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Neycraft Caster

Just some thoughts relating to the Neycraft casting thread.
I’ve used a Neycraft spinner for a long while and find it meets
my small-scale casting needs very well (I also have a vacuum
set-up). If it’s located on a very heavy bench it would only
need hold-downs (someone mentioned C-clamps, which I’ve also
used on a temporary basis). My present arrangement involves a
Home Depot cabinet (C-3 from the Mill’s Pride line with optional
top, permanently attached) with a drawer and storage shelves
below. The back was open so I attached a thin sheet of plywood
so contents won’t fall from the shelves, then ran a couple of
horizontal lengths of 2 x 4 across the back, top and bottom. I
drilled the 2 x 4’s and attached them to wall studs with lag
bolts. Then I lag-bolted the spinner to the table top. That
baby isn’t going anywhere unless the whole building goes!

The Neycraft is built with a heavy metal flask holder. I’ve had
a couple of blow-outs and found it stopped the metal very well
and deflected it all into the tub. The only problem I can
imagine with flying hot metal would come from overfilling the
crucible. If there’s too much metal for the sprue opening and
mold, it just might decide to decorate the room and operator in
silver or gold. Failure to calculate the proper amount of metal
falls into the area of carelessness in my book.

The only problem I’ve had with my Neycraft is the size of the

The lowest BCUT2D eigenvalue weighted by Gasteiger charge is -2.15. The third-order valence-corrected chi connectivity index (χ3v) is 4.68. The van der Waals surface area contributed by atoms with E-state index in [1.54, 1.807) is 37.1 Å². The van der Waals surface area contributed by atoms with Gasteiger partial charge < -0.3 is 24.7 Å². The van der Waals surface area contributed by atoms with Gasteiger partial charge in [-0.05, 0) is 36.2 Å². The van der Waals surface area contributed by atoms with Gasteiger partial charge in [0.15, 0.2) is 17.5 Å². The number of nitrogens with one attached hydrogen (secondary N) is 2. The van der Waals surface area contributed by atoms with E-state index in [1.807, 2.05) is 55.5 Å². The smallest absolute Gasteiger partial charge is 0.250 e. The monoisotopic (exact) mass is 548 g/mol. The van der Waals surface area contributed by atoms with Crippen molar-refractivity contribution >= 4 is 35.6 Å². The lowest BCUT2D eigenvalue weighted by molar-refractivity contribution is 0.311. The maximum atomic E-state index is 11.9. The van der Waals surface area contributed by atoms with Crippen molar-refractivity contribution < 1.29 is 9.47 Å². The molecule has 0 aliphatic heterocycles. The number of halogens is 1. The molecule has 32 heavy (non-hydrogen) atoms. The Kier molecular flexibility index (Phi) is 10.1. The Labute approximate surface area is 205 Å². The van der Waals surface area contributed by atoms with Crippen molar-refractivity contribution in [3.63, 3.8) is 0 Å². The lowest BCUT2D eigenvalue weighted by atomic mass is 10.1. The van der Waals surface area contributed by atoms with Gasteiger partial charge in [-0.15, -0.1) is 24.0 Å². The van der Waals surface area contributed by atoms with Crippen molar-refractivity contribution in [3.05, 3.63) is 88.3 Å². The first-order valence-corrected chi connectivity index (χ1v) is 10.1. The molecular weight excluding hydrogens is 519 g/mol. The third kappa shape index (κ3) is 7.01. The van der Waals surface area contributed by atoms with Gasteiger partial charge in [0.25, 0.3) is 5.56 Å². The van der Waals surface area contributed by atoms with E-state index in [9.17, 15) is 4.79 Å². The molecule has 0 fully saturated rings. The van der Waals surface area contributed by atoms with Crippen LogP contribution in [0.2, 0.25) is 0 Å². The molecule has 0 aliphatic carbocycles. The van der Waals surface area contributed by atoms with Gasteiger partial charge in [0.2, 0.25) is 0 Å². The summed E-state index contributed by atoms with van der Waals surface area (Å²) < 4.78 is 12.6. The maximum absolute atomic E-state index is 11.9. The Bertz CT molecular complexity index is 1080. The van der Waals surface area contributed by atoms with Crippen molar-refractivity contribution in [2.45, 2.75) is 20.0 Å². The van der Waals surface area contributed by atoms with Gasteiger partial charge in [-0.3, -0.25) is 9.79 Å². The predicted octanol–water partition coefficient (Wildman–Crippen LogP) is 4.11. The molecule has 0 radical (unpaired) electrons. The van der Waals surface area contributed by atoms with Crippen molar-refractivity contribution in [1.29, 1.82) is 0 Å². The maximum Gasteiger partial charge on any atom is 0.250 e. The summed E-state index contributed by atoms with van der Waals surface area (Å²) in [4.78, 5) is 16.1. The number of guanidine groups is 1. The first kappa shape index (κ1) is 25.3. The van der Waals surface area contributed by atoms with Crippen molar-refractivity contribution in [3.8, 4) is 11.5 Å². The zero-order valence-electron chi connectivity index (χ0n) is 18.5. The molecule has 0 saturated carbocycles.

standard crucibles. They’re really a little big for small pours
like one or two rings, and take lots of pre-heating to avoid
metal “freezing” before it gets to the mold. For a time Rio
Grande sold a smaller crucible but it was no longer available
when I tried to order one.

As for containment vessels, some of the smaller broken-arm
machines fit neatly into an old-time galvanized washtub. The
tubs come in several sizes and you merely need to drill the
tub’s bottom for the machine’s mounting bolts and mount the
machine inside the tub. Yes, they’re still available. I found
several sources in a quick Dogpile search for “tubs,
galvanized.” Most large hardware stores probably carry them,
especially in rural areas. I’ve also seen machines set into
recessed cabinets. They sit on a shelf inside the cabinet just
below the “lip,” with access through a hinged top that is
opened during casting. Any flying metal is contained within the
cabinet. With the top closed, the machine is stored neatly out
of sight when not needed. Just be careful where you point your

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